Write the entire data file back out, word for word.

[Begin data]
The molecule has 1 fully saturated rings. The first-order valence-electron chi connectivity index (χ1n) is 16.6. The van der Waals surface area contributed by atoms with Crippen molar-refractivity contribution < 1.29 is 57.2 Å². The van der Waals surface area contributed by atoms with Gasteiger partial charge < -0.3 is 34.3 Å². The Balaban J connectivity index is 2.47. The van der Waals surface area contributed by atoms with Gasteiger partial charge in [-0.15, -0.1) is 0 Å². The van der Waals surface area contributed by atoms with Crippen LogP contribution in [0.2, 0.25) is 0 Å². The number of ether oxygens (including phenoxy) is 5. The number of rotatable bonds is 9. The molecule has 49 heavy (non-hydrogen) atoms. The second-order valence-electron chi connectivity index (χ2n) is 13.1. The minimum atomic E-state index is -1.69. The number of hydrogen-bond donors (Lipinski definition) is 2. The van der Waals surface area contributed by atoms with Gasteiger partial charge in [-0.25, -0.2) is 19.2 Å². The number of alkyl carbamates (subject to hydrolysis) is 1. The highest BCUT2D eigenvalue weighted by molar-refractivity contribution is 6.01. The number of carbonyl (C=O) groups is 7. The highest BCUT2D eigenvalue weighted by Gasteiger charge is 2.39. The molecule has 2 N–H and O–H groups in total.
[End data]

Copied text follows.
The molecule has 1 fully saturated rings. The first-order valence-electron chi connectivity index (χ1n) is 16.6. The van der Waals surface area contributed by atoms with Crippen molar-refractivity contribution < 1.29 is 57.2 Å². The van der Waals surface area contributed by atoms with Gasteiger partial charge < -0.3 is 34.3 Å². The Balaban J connectivity index is 2.47. The van der Waals surface area contributed by atoms with Gasteiger partial charge in [-0.15, -0.1) is 0 Å². The van der Waals surface area contributed by atoms with Crippen LogP contribution in [0.2, 0.25) is 0 Å². The number of ether oxygens (including phenoxy) is 5. The number of rotatable bonds is 9. The molecule has 49 heavy (non-hydrogen) atoms. The second-order valence-electron chi connectivity index (χ2n) is 13.1. The minimum atomic E-state index is -1.69. The number of hydrogen-bond donors (Lipinski definition) is 2. The van der Waals surface area contributed by atoms with Gasteiger partial charge in [-0.25, -0.2) is 19.2 Å². The number of alkyl carbamates (subject to hydrolysis) is 1. The highest BCUT2D eigenvalue weighted by molar-refractivity contribution is 6.01. The number of carbonyl (C=O) groups is 7. The highest BCUT2D eigenvalue weighted by Gasteiger charge is 2.39. The molecule has 2 N–H and O–H groups in total.